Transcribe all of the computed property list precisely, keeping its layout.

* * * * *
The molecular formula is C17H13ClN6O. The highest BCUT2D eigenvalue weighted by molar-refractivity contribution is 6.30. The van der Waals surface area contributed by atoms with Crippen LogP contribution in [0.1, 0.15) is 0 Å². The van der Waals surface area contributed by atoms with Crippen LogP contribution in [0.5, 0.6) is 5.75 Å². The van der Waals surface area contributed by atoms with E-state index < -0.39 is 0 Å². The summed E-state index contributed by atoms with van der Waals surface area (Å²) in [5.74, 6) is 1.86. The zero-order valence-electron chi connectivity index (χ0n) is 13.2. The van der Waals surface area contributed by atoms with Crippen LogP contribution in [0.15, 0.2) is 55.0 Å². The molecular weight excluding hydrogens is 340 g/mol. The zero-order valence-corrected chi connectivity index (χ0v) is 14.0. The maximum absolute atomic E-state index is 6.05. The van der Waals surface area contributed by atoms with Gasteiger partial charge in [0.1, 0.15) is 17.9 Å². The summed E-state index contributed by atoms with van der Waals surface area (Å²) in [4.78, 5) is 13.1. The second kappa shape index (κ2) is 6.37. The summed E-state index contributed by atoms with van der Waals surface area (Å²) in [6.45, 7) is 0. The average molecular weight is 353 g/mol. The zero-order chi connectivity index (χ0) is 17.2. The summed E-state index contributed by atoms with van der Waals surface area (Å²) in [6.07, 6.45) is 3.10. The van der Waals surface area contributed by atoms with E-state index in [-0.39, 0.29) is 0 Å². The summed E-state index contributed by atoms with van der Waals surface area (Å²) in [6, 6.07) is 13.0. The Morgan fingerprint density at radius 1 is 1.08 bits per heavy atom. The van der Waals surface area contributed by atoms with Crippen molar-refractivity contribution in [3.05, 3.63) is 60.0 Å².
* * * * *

The molecular formula is C17H13ClN6O. The highest BCUT2D eigenvalue weighted by molar-refractivity contribution is 6.30. The van der Waals surface area contributed by atoms with Crippen LogP contribution in [0.1, 0.15) is 0 Å². The van der Waals surface area contributed by atoms with Crippen LogP contribution in [0.5, 0.6) is 5.75 Å². The van der Waals surface area contributed by atoms with E-state index < -0.39 is 0 Å². The summed E-state index contributed by atoms with van der Waals surface area (Å²) in [5.74, 6) is 1.86. The zero-order valence-electron chi connectivity index (χ0n) is 13.2. The van der Waals surface area contributed by atoms with Crippen LogP contribution in [0.15, 0.2) is 55.0 Å². The molecular weight excluding hydrogens is 340 g/mol. The zero-order valence-corrected chi connectivity index (χ0v) is 14.0. The maximum absolute atomic E-state index is 6.05. The van der Waals surface area contributed by atoms with Gasteiger partial charge in [0.1, 0.15) is 17.9 Å². The summed E-state index contributed by atoms with van der Waals surface area (Å²) in [4.78, 5) is 13.1. The second kappa shape index (κ2) is 6.37. The summed E-state index contributed by atoms with van der Waals surface area (Å²) in [6.45, 7) is 0. The average molecular weight is 353 g/mol. The zero-order chi connectivity index (χ0) is 17.2. The summed E-state index contributed by atoms with van der Waals surface area (Å²) in [6.07, 6.45) is 3.10. The van der Waals surface area contributed by atoms with E-state index in [-0.39, 0.29) is 0 Å². The summed E-state index contributed by atoms with van der Waals surface area (Å²) in [6, 6.07) is 13.0. The Morgan fingerprint density at radius 1 is 1.08 bits per heavy atom. The van der Waals surface area contributed by atoms with Crippen molar-refractivity contribution in [3.05, 3.63) is 60.0 Å².